London fire chairman: 'Union leaders thick and nasty'

A firefighter on a union picket line in London
Image caption Mr Coleman said that if most Fire Brigades Union officials "had half a brain cell, they'd be dangerous"

London Fire Authority's chairman has been quoted in a newspaper saying Fire Brigades Union (FBU) officials are "a thoroughly unpleasant and nasty lot".

"Most of them are thick, can't string a sentence together and, frankly, are incoherent," Brian Coleman said.

He has been involved in negotiations with the FBU over changes to staff rotas, which have led to two strikes.

Union president Mick Shaw said he would not join Mr Coleman "in the gutter, in some undignified trading of insults".

Mr Coleman stressed in an interview with the Ham and High newspaper that "the vast majority of firefighters were entirely, on a one-to-one level, decent and pleasant individuals".

But of most of the union officials, "if they had half a brain cell, they'd be dangerous".

'Petty insult'

The FBU has claimed fire crews will be sacked unless they sign up to new contracts, which outline new shift patterns.

A fresh proposal has been put forward by an independent arbiter and the union is to ballot its members to see if they accept it.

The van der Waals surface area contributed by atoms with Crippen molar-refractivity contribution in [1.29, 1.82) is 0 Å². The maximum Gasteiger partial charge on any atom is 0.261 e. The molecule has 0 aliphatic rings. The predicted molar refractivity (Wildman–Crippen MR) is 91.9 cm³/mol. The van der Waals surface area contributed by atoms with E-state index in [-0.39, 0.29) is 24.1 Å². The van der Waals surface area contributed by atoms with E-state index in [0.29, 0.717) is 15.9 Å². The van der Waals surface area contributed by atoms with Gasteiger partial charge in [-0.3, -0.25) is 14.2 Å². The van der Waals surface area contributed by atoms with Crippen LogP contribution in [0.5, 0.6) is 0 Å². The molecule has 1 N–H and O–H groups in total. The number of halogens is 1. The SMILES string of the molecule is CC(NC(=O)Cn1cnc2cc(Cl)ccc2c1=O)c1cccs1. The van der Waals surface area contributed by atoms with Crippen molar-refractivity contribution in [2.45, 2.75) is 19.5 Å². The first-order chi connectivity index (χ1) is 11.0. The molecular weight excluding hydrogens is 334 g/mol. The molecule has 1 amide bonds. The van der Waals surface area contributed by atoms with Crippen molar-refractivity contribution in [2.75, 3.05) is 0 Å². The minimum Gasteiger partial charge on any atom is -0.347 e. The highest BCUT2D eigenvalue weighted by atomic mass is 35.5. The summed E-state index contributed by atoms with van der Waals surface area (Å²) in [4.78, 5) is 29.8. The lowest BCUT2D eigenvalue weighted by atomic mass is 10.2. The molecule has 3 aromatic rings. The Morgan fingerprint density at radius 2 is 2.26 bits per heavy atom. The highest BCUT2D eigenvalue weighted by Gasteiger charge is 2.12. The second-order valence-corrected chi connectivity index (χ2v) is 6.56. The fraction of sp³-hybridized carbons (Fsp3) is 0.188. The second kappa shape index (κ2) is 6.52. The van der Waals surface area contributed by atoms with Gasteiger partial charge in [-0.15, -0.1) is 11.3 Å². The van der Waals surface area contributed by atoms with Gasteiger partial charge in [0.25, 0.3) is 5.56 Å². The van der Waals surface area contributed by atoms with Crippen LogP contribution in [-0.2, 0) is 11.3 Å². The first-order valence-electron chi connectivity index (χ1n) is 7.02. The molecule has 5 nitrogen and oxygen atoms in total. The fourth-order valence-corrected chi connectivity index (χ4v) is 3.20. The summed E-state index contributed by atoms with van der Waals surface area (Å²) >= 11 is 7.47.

"We have to break the FBU, frankly, because they are not a union operating in the interests of their members and certainly not taxpayers as has been proved time and time again," said Mr Coleman in the interview.

Mr Shaw said: "We have to try and be professional in this, and not be distracted by this kind of petty insult.

"I think industrial relations in an emergency service like the fire service needs responsible people with cool heads, and that certainly isn't a description of Brian Coleman."

A spokesperson for Mayor Boris Johnson said Mr Coleman had "reassured the mayor that he regards ordinary firefighters as decent, pleasant and reasonable".

"His comments were directed at certain individuals in the FBU leadership who he believes have been abusive and intimidating in their conduct towards him."

When contacted by BBC London, Mr Coleman said he was unwilling to comment.

London Fire Brigade also declined to comment.

More on this story

Related Internet links

The BBC is not responsible for the content of external Internet sites